10,000 to march in Philadelphia in MLK’s honor

Charles Mostoller

More than 10,000 marchers are expected today in a peaceful rally marking Martin Luther King’s birthday and demanding the country live up to what one organizer called the unfulfilled promises of the framers of American democracy.

“We’re coming there because we’re saying there is still some unfinished business,” said the Rev. Mark Tyler, of the Mother Bethel A.M.E church and a march organizer.

The march, which begins at 2 p.m. outside the city Board of Education Building on North Broad Street, will end at the corner of 6th and Market streets near the Liberty Bell, Independence Hall, the Constitution center and the President’s House.

“The promises that were made on that corner and in that area have yet to be fulfilled for everybody in America,” Tyler said.

Those marchers, who will parade through Center City streets and end near the historic district, will be one of the highlights of the MLK day observances, adding to the efforts of some 135,000 volunteers in the metropolitan area doing good works in what has since 1996 been called a day of service.

“We’re here to say that we need to continue to work to make sure that America lives up to the aspirations of those framers of American democracy,” he said.

None of that disturbs Todd Bernstein, one of the original organizers of the day of service, which started here in 1996, and now involves hundreds of cities across the country.

“There is no conflict,” Bernstein said of the two different ways to mark the day.

“The legacy is there for everyone to claim in whatever way they deem appropriate,” he said.

Indeed, Bernstein said he is going to join the march himself.

“The King day of service is whatever you want it to be,” he said.

Tyler said the route is no accident, because of the agenda of the organizers.

It begins in front of the Board of Education at 440 North Broad St., down Broad to City Hall, and then to 6th and Market.

He defined that as the same goals at the 1963 march on Washington, justice, jobs and education.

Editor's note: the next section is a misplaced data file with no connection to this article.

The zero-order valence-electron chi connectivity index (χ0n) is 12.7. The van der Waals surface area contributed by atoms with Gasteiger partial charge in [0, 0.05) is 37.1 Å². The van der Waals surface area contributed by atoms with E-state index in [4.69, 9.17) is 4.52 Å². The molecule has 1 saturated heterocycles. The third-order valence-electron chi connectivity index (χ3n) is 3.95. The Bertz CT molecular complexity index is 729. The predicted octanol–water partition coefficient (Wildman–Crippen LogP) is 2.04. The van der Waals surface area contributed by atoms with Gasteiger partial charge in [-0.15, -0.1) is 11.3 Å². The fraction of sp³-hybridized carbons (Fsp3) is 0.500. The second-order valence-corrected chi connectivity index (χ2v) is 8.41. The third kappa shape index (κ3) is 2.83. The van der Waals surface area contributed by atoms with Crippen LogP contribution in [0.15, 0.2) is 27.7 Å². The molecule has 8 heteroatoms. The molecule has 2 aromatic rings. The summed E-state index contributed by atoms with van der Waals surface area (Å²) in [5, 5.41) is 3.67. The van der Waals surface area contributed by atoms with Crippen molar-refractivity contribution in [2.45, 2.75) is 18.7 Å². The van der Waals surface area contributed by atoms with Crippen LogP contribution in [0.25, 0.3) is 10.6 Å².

“Here we are 50-plus years later, and we are still marching for the same things,” he said. “I just find that absolutely amazing, it is unfinished business.”

Those attracted to the march range from college age to retirees.

Paul-Winston Cange, 21, is a junior political science major at Temple University, and is planning to march with what he estimates will be 400-500 fellow students.

In his view, community-police relations are a major issue brought to the forefront by police killings on Staten Island and in Ferguson, Mo.

He said the difference between the volunteers who will participate in the day of service, and those who will march amounts to a difference in the way King is viewed historically.

“It’s not against the day of service,” Cange, a member of a student group that is planning to march, said. “But it’s a way of taking away the radical aspect of Dr. King.”

He believes that the day of service is a component of King’s legacy, but not the entire legacy.

Two friends, Lou Ann Merkle, 61, a private school teacher, and Sylvia Metzler, 77, and retired, are planning to re-enact a protest they first carried out on Dec. 11, after the U.S. Senate report on torture was issued – they both had their heads shaved.

Some of their hair has since grown back, and they plan to have it shaved again at the Independence Mall march today.

After Metzler saw the Senate report, she thought, “I gotta do something to show how outraged I am, how ashamed I am of things going on in my country.”

Merkle puts it this way: “I’m sick of feeling powerless, and not expressing my grief. I’m grieving that this is where my country is.”

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